While sitting on an early morning bus to visit some friends at Massachusetts Institute of Technology, I ran through several different scenarios in my mind: I was still traumatized from my latest physics midterm. I estimated what score I would receive, calculating what I would need to get on my next one to get that highly coveted “A,” predicting how a below-average grade would affect a potential application to graduate school years from now. All these convoluted thoughts and possibilities provided my worried mind with no reassurance, so I simply repressed the fear and moved on.
When I finally arrived at MIT, I was oddly eager to complain about the stresses of classes and grading with my friends, as we had done in high school. I went on rather lengthy tangents about my grades and my futile attempts to perfect them. I expected to hear similar stories of late nights and hardship from my peers. You can imagine my surprise when they claimed to have had no such experiences. “We have P/NR,” they said. “We don’t have to worry about grades yet.”
Pass/No Record, they explained to me, is MIT’s grading system for first-semester first years. Rather than giving students grades ranging from A to F, the school simply awards passing grades, “P’s”, for those students who successfully complete a class. They don’t keep record of any class that a student fails. According to MIT, they adopted this policy to “help [students] adjust to teaching and grading methods … without having to worry about accumulating a GPA.” It is like Yale’s Credit/D/Fail policy in that it serves as a kind of insurance policy. Unlike at MIT, however, our Credit/D/Fail classes count for almost nothing.
Pass/No Record for first years is not unique to MIT. Many other academic institutions employ similar variations of this system. Given that Pass/No Record can provide students with an easier transition into college, Yale should not hesitate to consider a similar system for its own first years.
The primary benefit of Pass/No Record, as MIT outlined, is that it allows students to gradually transition from their high school to university. At a school as rigorous as Yale, we can expect that students will find it difficult to adjust to coursework that is often more difficult than that they are used to. What’s more, some students might not have worked very hard in high school — not because they were lazy, but because they simply didn’t have to. Students who coasted through underprivileged high schools now find themselves in a situation where they have to fashion a work ethic out of nothing. And at the end of the day, Yale is about more than academics. Some might be so anxious about nonacademic pressures that their academic performance suffers as a result. Put all these things together and add the stress of a five-scale grading system and you’ve impeded overall adjustment and amplified stress to an often untenable level. Under a Pass/No Record system, a student can be free to explore their classes, adjust to academic rigor and dedicate time to ensuring their well-being, all without the persistent, subconscious fear of ruining their GPA.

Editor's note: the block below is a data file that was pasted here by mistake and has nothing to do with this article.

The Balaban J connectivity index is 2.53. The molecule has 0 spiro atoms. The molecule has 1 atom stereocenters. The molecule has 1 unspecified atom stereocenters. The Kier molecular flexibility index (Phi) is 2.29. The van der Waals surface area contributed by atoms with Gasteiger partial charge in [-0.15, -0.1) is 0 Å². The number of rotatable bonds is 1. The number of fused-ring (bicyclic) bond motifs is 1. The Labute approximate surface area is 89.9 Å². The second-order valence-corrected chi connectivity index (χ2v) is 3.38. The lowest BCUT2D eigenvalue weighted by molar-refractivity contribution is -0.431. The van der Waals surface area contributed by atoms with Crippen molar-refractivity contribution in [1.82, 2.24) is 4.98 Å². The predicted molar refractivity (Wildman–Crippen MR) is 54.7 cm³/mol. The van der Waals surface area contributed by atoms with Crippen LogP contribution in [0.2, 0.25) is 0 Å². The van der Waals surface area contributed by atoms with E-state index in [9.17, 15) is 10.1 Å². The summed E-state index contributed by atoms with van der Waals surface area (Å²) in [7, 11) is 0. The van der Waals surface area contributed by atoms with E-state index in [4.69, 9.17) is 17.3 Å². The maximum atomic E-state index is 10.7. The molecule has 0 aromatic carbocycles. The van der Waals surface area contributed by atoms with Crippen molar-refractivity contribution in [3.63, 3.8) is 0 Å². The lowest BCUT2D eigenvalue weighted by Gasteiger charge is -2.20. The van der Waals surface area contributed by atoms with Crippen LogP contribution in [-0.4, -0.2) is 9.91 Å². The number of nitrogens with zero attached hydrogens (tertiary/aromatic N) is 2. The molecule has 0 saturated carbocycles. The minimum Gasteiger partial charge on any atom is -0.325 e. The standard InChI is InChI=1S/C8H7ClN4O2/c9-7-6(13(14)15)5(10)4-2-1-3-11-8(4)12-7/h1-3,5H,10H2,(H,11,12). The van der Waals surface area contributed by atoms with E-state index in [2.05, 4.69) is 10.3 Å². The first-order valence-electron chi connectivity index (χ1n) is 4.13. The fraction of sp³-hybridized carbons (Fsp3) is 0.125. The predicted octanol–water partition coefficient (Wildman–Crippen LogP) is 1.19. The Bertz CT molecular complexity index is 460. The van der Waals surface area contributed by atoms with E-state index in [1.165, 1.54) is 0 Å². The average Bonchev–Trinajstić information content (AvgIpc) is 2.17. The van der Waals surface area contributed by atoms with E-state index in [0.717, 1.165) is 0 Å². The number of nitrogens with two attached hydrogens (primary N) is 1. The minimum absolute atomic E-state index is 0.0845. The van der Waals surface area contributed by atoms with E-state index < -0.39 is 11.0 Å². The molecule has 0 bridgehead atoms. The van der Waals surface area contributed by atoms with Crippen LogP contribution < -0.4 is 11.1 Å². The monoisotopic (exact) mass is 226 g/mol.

A two-tiered grading system also helps eliminate the notion that earning high grades is the fundamental purpose of a formal education. Many undergraduate students come from a high school environment in which the priority was less about learning and more about earning high marks. While Yale would like to encourage its students to worry more about learning and less about the grades they receive, it cannot expect that students will suddenly adopt this mindset when placed in an academic environment that is, when it comes to grading, identical to the one from which they came. If they have been working for As rather than for knowledge their entire life, they will not do differently at Yale.
A fair criticism of the Pass/No Record system is that grades incentivize students to work: without grades, students will actually be worse off when grades are reintroduced. This is a legitimate concern. It is unrealistic to assume that every Yalie will just work “for the sake of learning.” Admittedly, with Pass/No Record, students would have to manufacture some internal motivation for the system to truly serve its purpose, but such an effort pays its dividends in the long run. A person capable of working through intrinsic discipline and not external goals is one best prepared to become successful in whichever field they choose. Removing grades for the first semester of the first year can set students on this path.
There is no variation of the grading system that will completely ease a student’s transition into college. There’s often no way to avoid the inevitable late nights, stress sessions and midterm tears that are unfortunate cornerstones of college life. There are, however, ways to limit the extent of that suffering and better prepare students for when it arrives. Pass/No Record, as opposed to a traditional, grade-oriented system, is one such way.
Carlos Carrillo-Gallegos is a first-year in Trumbull College. Contact him at firstname.lastname@example.org .